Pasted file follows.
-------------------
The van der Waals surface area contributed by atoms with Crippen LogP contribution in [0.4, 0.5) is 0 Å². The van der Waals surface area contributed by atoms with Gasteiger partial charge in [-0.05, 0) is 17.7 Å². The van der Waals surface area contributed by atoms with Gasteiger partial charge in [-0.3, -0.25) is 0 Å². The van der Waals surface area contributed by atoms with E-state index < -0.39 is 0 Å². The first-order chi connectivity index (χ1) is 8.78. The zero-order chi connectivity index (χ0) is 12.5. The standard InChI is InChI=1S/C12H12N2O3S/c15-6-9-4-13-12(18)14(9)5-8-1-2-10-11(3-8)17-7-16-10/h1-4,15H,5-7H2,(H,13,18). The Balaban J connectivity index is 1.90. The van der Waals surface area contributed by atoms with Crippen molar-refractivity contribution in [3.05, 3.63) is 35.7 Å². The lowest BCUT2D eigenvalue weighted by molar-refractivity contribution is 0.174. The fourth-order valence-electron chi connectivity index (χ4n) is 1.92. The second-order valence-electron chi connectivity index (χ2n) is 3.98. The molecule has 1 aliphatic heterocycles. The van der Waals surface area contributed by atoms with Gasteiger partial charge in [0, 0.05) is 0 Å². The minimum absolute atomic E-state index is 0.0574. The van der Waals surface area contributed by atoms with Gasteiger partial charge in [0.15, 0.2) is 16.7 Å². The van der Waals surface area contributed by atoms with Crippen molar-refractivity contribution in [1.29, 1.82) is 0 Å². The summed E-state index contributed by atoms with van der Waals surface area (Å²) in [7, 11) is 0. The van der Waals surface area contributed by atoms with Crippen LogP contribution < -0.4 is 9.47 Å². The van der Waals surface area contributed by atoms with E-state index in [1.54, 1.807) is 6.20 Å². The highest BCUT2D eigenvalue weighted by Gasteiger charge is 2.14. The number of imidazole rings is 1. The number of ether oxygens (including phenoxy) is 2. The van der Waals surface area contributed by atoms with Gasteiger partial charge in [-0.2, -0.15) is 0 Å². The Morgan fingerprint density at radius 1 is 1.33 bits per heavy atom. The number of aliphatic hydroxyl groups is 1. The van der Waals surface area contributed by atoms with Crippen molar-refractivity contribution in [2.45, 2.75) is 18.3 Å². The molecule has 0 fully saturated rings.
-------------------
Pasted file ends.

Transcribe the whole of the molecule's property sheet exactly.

The van der Waals surface area contributed by atoms with Crippen LogP contribution in [0.4, 0.5) is 0 Å². The van der Waals surface area contributed by atoms with Gasteiger partial charge in [-0.05, 0) is 17.7 Å². The van der Waals surface area contributed by atoms with Gasteiger partial charge in [-0.3, -0.25) is 0 Å². The van der Waals surface area contributed by atoms with E-state index < -0.39 is 0 Å². The first-order chi connectivity index (χ1) is 8.78. The zero-order chi connectivity index (χ0) is 12.5. The standard InChI is InChI=1S/C12H12N2O3S/c15-6-9-4-13-12(18)14(9)5-8-1-2-10-11(3-8)17-7-16-10/h1-4,15H,5-7H2,(H,13,18). The Balaban J connectivity index is 1.90. The van der Waals surface area contributed by atoms with Crippen molar-refractivity contribution in [3.05, 3.63) is 35.7 Å². The lowest BCUT2D eigenvalue weighted by molar-refractivity contribution is 0.174. The fourth-order valence-electron chi connectivity index (χ4n) is 1.92. The second-order valence-electron chi connectivity index (χ2n) is 3.98. The molecule has 1 aliphatic heterocycles. The van der Waals surface area contributed by atoms with Gasteiger partial charge in [0, 0.05) is 0 Å². The minimum absolute atomic E-state index is 0.0574. The van der Waals surface area contributed by atoms with Gasteiger partial charge in [0.15, 0.2) is 16.7 Å². The van der Waals surface area contributed by atoms with Crippen molar-refractivity contribution in [1.29, 1.82) is 0 Å². The summed E-state index contributed by atoms with van der Waals surface area (Å²) in [7, 11) is 0. The van der Waals surface area contributed by atoms with Crippen LogP contribution < -0.4 is 9.47 Å². The van der Waals surface area contributed by atoms with E-state index in [1.54, 1.807) is 6.20 Å². The highest BCUT2D eigenvalue weighted by Gasteiger charge is 2.14. The number of imidazole rings is 1. The number of ether oxygens (including phenoxy) is 2. The van der Waals surface area contributed by atoms with Gasteiger partial charge in [-0.2, -0.15) is 0 Å². The Morgan fingerprint density at radius 1 is 1.33 bits per heavy atom. The number of aliphatic hydroxyl groups is 1. The van der Waals surface area contributed by atoms with Crippen molar-refractivity contribution in [2.45, 2.75) is 18.3 Å². The molecule has 0 fully saturated rings.